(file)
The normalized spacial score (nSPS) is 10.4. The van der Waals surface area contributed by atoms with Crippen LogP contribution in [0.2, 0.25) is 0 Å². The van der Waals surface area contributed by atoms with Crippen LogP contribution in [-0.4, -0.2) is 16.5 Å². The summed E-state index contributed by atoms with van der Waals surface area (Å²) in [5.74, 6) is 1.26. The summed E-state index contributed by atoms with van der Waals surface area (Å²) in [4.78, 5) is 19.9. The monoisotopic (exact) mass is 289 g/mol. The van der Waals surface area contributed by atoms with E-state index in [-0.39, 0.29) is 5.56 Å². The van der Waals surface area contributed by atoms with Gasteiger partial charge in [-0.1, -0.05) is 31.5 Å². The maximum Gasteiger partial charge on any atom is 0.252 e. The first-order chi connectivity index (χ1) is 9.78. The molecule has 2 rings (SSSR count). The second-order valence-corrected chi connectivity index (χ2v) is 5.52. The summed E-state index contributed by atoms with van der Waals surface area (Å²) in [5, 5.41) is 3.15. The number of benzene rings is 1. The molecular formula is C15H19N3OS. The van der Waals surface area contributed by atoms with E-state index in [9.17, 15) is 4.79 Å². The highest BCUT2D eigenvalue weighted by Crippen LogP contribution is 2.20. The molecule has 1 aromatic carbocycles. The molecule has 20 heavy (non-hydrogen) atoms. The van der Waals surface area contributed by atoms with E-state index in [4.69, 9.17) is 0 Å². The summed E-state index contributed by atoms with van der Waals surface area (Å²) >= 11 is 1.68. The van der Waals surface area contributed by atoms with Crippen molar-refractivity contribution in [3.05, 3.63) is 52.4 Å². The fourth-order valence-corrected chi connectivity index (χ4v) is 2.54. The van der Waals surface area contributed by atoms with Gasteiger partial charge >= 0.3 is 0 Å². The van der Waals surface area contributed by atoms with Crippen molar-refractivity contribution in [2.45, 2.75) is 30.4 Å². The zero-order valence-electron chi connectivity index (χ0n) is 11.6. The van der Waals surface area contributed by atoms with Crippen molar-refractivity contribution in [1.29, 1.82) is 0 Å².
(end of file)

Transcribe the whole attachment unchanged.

The normalized spacial score (nSPS) is 10.4. The van der Waals surface area contributed by atoms with Crippen LogP contribution in [0.2, 0.25) is 0 Å². The van der Waals surface area contributed by atoms with Crippen LogP contribution in [-0.4, -0.2) is 16.5 Å². The summed E-state index contributed by atoms with van der Waals surface area (Å²) in [5.74, 6) is 1.26. The summed E-state index contributed by atoms with van der Waals surface area (Å²) in [4.78, 5) is 19.9. The monoisotopic (exact) mass is 289 g/mol. The van der Waals surface area contributed by atoms with E-state index in [-0.39, 0.29) is 5.56 Å². The van der Waals surface area contributed by atoms with Gasteiger partial charge in [-0.1, -0.05) is 31.5 Å². The maximum Gasteiger partial charge on any atom is 0.252 e. The first-order chi connectivity index (χ1) is 9.78. The molecule has 2 rings (SSSR count). The second-order valence-corrected chi connectivity index (χ2v) is 5.52. The summed E-state index contributed by atoms with van der Waals surface area (Å²) in [5, 5.41) is 3.15. The number of benzene rings is 1. The molecular formula is C15H19N3OS. The van der Waals surface area contributed by atoms with E-state index in [9.17, 15) is 4.79 Å². The highest BCUT2D eigenvalue weighted by Crippen LogP contribution is 2.20. The molecule has 1 aromatic carbocycles. The molecule has 20 heavy (non-hydrogen) atoms. The van der Waals surface area contributed by atoms with E-state index in [4.69, 9.17) is 0 Å². The summed E-state index contributed by atoms with van der Waals surface area (Å²) >= 11 is 1.68. The van der Waals surface area contributed by atoms with Crippen molar-refractivity contribution in [3.05, 3.63) is 52.4 Å². The fourth-order valence-corrected chi connectivity index (χ4v) is 2.54. The van der Waals surface area contributed by atoms with Gasteiger partial charge >= 0.3 is 0 Å². The van der Waals surface area contributed by atoms with Crippen molar-refractivity contribution in [2.45, 2.75) is 30.4 Å². The zero-order valence-electron chi connectivity index (χ0n) is 11.6. The van der Waals surface area contributed by atoms with Crippen molar-refractivity contribution in [1.29, 1.82) is 0 Å².